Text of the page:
1. Transportation

Long-awaited Tampa Bay transit study identifies five corridors for future transportation systems

A team from Jacobs Engineering assembling a highly anticipated study has identified five potential routes for a future transit system in Tampa Bay. It identified five corridors that could one day be served by future transit systems. [Times file photo]
Published Apr. 24, 2017

The firm assembling a highly anticipated study has identified five potential routes for a future transit system in Tampa Bay.

This is the first big update in the regional premium transit feasibility plan, a cumbersome term for a process that will identify whether rail, express bus or other types of transit will best serve the region.

A team from Jacobs Engineering expects to narrow that list and recommend three specific projects — including the exact routes and the type of transit that will operate on them — by November, said Jacobs executive Scott Pringle.

Politicians and transit advocates alike have placed a lot of weight on this 2½-year study, which the Florida Department of Transportation paid $1.5 million for and the Hillsborough Area Regional Transit Authority is overseeing. They hope it can provide some sort of blueprint for one day solving the bay area's transportation woes.

"I am depending on this study a lot to be a real, unbiased analysis of what this region needs to solve its transportation challenges," said Tampa City Council member Harry Cohen. "My hope is that they're evaluating every conceivable option."

Politicians, business leaders and residents have discussed building transit options for decades, but have failed to garner enough support or political will to fund or build most of them.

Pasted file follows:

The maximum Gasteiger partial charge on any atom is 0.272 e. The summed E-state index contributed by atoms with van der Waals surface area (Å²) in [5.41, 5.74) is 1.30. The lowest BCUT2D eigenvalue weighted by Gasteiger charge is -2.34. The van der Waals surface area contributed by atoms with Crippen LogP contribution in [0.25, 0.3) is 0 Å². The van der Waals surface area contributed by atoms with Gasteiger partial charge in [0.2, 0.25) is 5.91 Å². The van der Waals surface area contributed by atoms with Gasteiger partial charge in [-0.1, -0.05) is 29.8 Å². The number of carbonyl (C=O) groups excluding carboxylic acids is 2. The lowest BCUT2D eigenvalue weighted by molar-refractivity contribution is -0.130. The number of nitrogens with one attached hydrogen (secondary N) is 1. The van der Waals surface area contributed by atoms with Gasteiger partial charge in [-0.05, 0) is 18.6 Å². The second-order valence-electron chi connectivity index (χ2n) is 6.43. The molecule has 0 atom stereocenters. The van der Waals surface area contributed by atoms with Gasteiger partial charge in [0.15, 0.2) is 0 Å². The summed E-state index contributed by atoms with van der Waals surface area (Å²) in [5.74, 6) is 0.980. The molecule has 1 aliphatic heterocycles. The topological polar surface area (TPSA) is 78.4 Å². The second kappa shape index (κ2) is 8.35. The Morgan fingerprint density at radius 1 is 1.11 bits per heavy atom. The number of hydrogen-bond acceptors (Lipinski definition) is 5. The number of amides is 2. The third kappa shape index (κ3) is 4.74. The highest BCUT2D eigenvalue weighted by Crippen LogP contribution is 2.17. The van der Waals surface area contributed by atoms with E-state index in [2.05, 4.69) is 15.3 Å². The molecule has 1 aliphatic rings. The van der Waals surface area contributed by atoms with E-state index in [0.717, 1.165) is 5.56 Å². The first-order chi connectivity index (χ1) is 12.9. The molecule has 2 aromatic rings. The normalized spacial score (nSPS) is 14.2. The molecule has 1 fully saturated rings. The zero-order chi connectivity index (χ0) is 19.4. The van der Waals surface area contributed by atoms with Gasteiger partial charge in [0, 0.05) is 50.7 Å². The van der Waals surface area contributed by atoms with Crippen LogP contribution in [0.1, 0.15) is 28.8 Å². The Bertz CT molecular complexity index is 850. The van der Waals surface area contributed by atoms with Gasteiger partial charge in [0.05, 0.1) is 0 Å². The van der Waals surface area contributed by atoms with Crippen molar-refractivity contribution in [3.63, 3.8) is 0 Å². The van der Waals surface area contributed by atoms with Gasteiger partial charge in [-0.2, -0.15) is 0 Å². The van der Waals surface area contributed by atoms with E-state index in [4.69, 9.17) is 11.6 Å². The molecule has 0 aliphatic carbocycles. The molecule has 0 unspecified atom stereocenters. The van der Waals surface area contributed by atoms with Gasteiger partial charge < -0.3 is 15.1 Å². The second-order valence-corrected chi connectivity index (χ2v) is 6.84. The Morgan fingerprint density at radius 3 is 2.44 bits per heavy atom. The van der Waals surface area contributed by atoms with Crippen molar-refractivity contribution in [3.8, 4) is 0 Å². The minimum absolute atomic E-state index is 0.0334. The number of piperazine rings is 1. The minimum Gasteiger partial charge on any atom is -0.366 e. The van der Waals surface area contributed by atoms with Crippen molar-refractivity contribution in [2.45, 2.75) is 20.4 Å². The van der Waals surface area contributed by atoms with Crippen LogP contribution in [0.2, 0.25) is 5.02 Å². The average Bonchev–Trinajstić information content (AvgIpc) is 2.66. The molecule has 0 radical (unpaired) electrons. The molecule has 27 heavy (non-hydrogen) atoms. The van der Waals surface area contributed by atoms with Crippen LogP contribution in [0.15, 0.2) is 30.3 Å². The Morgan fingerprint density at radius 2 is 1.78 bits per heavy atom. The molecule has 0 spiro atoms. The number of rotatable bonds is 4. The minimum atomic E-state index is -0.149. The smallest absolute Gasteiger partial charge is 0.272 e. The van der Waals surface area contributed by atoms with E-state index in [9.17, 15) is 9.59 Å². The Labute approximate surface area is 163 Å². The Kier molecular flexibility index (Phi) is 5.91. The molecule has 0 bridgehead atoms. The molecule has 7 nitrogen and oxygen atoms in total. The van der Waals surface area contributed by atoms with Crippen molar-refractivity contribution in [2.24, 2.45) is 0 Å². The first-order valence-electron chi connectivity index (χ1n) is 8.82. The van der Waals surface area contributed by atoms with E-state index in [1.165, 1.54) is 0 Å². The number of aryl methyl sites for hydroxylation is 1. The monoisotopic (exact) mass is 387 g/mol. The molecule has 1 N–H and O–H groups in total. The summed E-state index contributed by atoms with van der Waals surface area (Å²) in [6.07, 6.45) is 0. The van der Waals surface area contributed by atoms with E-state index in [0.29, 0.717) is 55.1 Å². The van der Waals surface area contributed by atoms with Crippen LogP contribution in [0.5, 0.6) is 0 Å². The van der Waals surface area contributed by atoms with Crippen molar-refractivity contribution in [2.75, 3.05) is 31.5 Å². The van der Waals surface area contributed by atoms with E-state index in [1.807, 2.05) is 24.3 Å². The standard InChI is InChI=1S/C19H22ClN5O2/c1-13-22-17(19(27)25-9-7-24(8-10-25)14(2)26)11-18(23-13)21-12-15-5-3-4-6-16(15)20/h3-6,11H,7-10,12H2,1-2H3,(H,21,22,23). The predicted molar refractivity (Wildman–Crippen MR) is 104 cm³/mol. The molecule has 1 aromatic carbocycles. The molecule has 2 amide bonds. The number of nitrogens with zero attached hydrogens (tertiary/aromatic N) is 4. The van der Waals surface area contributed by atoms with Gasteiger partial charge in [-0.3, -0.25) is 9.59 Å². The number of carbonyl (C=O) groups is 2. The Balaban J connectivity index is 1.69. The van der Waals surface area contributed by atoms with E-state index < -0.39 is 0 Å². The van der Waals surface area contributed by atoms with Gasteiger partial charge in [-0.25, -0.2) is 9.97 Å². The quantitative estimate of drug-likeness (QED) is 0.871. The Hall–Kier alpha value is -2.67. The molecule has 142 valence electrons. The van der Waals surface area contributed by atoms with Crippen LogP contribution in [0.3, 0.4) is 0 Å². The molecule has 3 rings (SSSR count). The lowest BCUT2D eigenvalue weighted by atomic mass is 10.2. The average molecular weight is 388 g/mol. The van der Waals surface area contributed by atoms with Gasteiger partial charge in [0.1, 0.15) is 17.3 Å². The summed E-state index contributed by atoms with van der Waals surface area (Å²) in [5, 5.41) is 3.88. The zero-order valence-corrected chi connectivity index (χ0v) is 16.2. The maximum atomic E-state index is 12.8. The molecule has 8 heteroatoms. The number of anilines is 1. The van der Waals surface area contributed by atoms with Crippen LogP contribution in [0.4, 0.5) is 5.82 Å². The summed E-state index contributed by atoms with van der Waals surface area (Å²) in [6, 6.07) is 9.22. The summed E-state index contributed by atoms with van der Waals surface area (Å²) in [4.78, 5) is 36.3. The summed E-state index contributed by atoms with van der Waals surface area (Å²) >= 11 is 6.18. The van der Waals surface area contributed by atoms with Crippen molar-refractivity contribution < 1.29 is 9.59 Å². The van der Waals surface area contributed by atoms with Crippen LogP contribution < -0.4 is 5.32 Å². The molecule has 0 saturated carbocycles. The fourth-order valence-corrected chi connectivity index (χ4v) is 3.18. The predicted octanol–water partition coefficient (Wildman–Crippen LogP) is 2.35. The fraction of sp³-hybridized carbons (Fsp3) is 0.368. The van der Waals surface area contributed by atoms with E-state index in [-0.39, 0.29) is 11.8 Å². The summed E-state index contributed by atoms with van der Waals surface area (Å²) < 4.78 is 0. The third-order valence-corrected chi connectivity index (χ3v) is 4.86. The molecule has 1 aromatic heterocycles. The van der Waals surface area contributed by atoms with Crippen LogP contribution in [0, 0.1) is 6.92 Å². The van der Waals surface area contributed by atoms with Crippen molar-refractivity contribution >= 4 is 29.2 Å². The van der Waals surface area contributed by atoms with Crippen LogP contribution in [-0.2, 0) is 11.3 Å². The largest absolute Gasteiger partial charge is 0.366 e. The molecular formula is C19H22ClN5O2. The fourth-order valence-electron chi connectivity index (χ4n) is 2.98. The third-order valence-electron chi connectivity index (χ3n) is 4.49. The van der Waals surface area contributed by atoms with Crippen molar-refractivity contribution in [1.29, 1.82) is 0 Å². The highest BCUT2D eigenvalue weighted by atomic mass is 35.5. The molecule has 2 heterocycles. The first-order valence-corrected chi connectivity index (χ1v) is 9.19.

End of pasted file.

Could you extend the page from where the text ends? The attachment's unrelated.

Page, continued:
The five corridors Jacobs selected are a mix of routes between Hillsborough, Pinellas and Pasco counties, connecting the area's densest regions and busiest road corridors:

• West Shore to Brandon through downtown Tampa

• Downtown Tampa to the University of South Florida

• Wesley Chapel to USF, then to Tampa and St. Petersburg

• Clearwater to the St. Petersburg Gateway area to downtown

• South Tampa to downtown Tampa.

The potential routes were evaluated based on how many popular destinations and activity centers they served, along with the number of jobs, amenities and population per mile. The next step is to evaluate what type of transit would operate best in each area. Those modes could include a streetcar, express bus, light rail or other options.

All these routes have already been evaluated by several of the nearly 60 different transportation studies that have been conducted over the past three decades in Tampa Bay. The goal of this study is to draw on those previous findings, identify the best projects, put together an actual plan and draft state and federal grant applications to help fund them.

"We're not trying to do just another study," Pringle said. "We're trying to pull together a plan from all those studies. … Let's build on those lessons learned and move this thing forward."

The initiative, though originally called the premium transit study when the DOT first announced it in late 2015, has since been rebranded as a feasibility plan to highlight the fact that it will produce an actual proposal for local leaders to act on.